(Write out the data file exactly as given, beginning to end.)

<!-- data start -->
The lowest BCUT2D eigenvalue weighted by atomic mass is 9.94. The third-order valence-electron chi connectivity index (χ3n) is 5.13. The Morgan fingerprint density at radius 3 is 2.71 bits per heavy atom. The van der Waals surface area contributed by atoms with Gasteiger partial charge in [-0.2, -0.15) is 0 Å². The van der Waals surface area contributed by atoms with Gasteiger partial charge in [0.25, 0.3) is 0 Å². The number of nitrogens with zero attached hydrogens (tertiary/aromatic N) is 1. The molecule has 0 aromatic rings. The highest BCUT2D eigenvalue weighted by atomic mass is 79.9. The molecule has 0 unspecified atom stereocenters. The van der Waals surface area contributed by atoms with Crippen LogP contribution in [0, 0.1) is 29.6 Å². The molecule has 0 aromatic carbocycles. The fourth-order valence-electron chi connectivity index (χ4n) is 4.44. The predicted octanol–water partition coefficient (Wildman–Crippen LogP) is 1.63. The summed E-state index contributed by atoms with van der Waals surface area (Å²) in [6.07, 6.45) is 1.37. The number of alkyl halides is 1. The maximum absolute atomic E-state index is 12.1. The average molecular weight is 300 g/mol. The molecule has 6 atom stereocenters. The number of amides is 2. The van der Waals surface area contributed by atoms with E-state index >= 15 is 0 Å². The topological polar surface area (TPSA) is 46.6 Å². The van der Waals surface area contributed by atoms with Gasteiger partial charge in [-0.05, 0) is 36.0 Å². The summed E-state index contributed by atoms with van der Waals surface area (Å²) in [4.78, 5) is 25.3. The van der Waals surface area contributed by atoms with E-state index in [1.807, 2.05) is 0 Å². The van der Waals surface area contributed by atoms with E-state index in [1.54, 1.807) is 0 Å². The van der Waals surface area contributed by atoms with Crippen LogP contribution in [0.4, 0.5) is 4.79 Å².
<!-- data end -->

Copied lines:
The lowest BCUT2D eigenvalue weighted by atomic mass is 9.94. The third-order valence-electron chi connectivity index (χ3n) is 5.13. The Morgan fingerprint density at radius 3 is 2.71 bits per heavy atom. The van der Waals surface area contributed by atoms with Gasteiger partial charge in [-0.2, -0.15) is 0 Å². The van der Waals surface area contributed by atoms with Gasteiger partial charge in [0.25, 0.3) is 0 Å². The number of nitrogens with zero attached hydrogens (tertiary/aromatic N) is 1. The molecule has 0 aromatic rings. The highest BCUT2D eigenvalue weighted by atomic mass is 79.9. The molecule has 0 unspecified atom stereocenters. The van der Waals surface area contributed by atoms with Crippen LogP contribution in [0, 0.1) is 29.6 Å². The molecule has 0 aromatic carbocycles. The fourth-order valence-electron chi connectivity index (χ4n) is 4.44. The predicted octanol–water partition coefficient (Wildman–Crippen LogP) is 1.63. The summed E-state index contributed by atoms with van der Waals surface area (Å²) in [6.07, 6.45) is 1.37. The number of alkyl halides is 1. The maximum absolute atomic E-state index is 12.1. The average molecular weight is 300 g/mol. The molecule has 6 atom stereocenters. The number of amides is 2. The van der Waals surface area contributed by atoms with E-state index >= 15 is 0 Å². The topological polar surface area (TPSA) is 46.6 Å². The van der Waals surface area contributed by atoms with Gasteiger partial charge in [-0.05, 0) is 36.0 Å². The summed E-state index contributed by atoms with van der Waals surface area (Å²) in [4.78, 5) is 25.3. The van der Waals surface area contributed by atoms with E-state index in [1.807, 2.05) is 0 Å². The van der Waals surface area contributed by atoms with E-state index in [1.54, 1.807) is 0 Å². The van der Waals surface area contributed by atoms with Crippen LogP contribution in [0.4, 0.5) is 4.79 Å².